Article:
Meiner letzter Roman von Juli Zeh war „Nullzeit“, der auch schon auf Lanzarote spielt. Im Vergleich mit ihren früheren Werken fiel mir als erstes auf, dass sie ihre Sprache extrem eingedampft hat. Diese Änderung im Stil machte sich schon in „Nullzeit“ bemerkbar, in „Neujahr“ bleibt sie noch wesentlich simpler. Verschwunden sind die überzogenen sprachlichen Bilder, die manchmal an die Grenzen des guten Geschmacks stoßenden Metaphern. Man kann das als „klare Sprache“ loben. Dieser Stil tut niemandem weh, stört nicht beim Bügeln – und langweilt mich zu Tode. Im zweiten Teil versucht Zeh dann, aus der Sicht eines Kindes zu schreiben, ein Kniff, den ich immer etwas bemüht finde, und der auch hier eher Fremdschämen als Begeisterung auslöst.

 

Immerhin versteht sich es noch, mit der Wahl ihres Personals zu irritieren. Ihre Charaktere waren nie Sympathieträger, Henning reiht sich da nahtlos ein: Ein alberner Hampelmann mit fragilem Ego, der sich von seiner gleichberechtigten Beziehung mit einer besserverdienenden Ehefrau, von Arbeit und Kindern überfordert fühlt, der kein wirklicher Ernährer sein kann und sich in seine Rolle als Vater nicht einfindet. Armer Henning.

 

Die weiblichen Figuren des Romans sind keinen Deut sympathischer.

 

Wie alle Romane von Juli Zeh ist auch dieser arg konstruiert, Steigung, Plateau mit Erinnerung, Abfahrt, und basiert auf mehr als erstaunlichen Zufällen. Das ist zu ertragen, wenn mich der Inhalt anspricht, nur war das hier leider nicht der Fall. Ich könnte jetzt analysieren, wie Hennings Kindheitserlebnisse sein Männlichkeitsbild und seine Selbstzweifel geprägt haben, wie sich das auf seine Beziehung zu Mutter, Schwester und Theresa auswirkt - aber so ganz habe ich nicht herausgefunden, was dieses Buch von mir will. Ich verstehe einfach nicht, warum das Leiden der Kinder auf fast 100 Seiten ausgewalzt werden muss. Derart platte emotionale Manipulation kenne ich von Juli Zeh nicht und sie hat mich weder unterhalten, noch brachte sie Erkenntnisgewinn.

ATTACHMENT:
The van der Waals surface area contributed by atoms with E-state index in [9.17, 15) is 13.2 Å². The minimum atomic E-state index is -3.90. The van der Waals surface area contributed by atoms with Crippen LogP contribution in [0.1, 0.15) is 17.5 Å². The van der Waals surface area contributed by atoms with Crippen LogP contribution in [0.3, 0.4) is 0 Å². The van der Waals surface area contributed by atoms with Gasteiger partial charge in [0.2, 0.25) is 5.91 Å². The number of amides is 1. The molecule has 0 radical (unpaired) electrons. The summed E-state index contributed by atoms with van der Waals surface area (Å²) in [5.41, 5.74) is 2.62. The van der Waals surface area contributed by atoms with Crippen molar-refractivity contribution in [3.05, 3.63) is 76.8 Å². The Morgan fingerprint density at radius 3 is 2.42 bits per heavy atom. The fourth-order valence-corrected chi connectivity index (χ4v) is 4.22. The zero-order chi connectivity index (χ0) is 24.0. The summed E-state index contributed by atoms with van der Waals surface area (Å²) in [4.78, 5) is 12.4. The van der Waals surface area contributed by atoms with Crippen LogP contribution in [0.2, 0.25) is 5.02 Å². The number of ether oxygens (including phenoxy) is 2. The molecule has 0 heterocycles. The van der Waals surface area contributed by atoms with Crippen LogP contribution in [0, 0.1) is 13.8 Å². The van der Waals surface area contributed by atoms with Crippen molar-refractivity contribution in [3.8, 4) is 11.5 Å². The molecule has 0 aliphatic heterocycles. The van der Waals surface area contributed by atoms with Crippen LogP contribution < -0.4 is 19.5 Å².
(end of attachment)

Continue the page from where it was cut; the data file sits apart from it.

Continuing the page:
Ich interessiere mich halt nicht für das Geschichten, die das Unglück mittelalter, weißer Männer in den Fokus rücken, und ergötze mich auch nicht gern am Leiden von Kindern. Ich kann mit dem Buch einfach nichts anfangen.

 

(Spider counter: already a lot)

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review 2019-01-06 17:31
A beautiful story and a new favorite...
Long Live The Beautiful Hearts - Emma Scott

 

๏ ๏ ๏  Book Blurb ๏ ๏ ๏ 

(for book 1, just in case you don't want spoilers)

 

I fell for Connor Drake. I didn’t want to; I fought against it, but I fell in love with him anyway. With his words. With his poetry. With him. The gentleness and beauty of his soul that speaks directly to mine. He writes as if he can feel my heart, hear its cadence and compose the exact right lyrics to accompany every beat and flow.

 

I’m in love with Connor…so why do I feel an inexplicable pull to his best friend, Weston? Grouchy, sullen, brooding Weston Turner, who could cut you down with a look. Fiercely intelligent with a razor-sharp wit and acid tongue, he’s the exact opposite of Connor in every way, and yet there’s electricity in the air between us. The thorny barbs Weston wraps around himself can’t keep me away.

 

But the more time I spend with these men, the more tangled and confused my emotions become. When they both sign up for the Army Reserves during a time of increasing strife in the Middle East, I fear I’ll never unravel my own heart that sometimes feels as if it will tear straight down the middle…for both of them.

Until it wasn’t.

Until it all came crashing down when I discovered the deep love I thought I’d found was nestled in a web of lies—so soft and silken I hadn’t noticed it was there.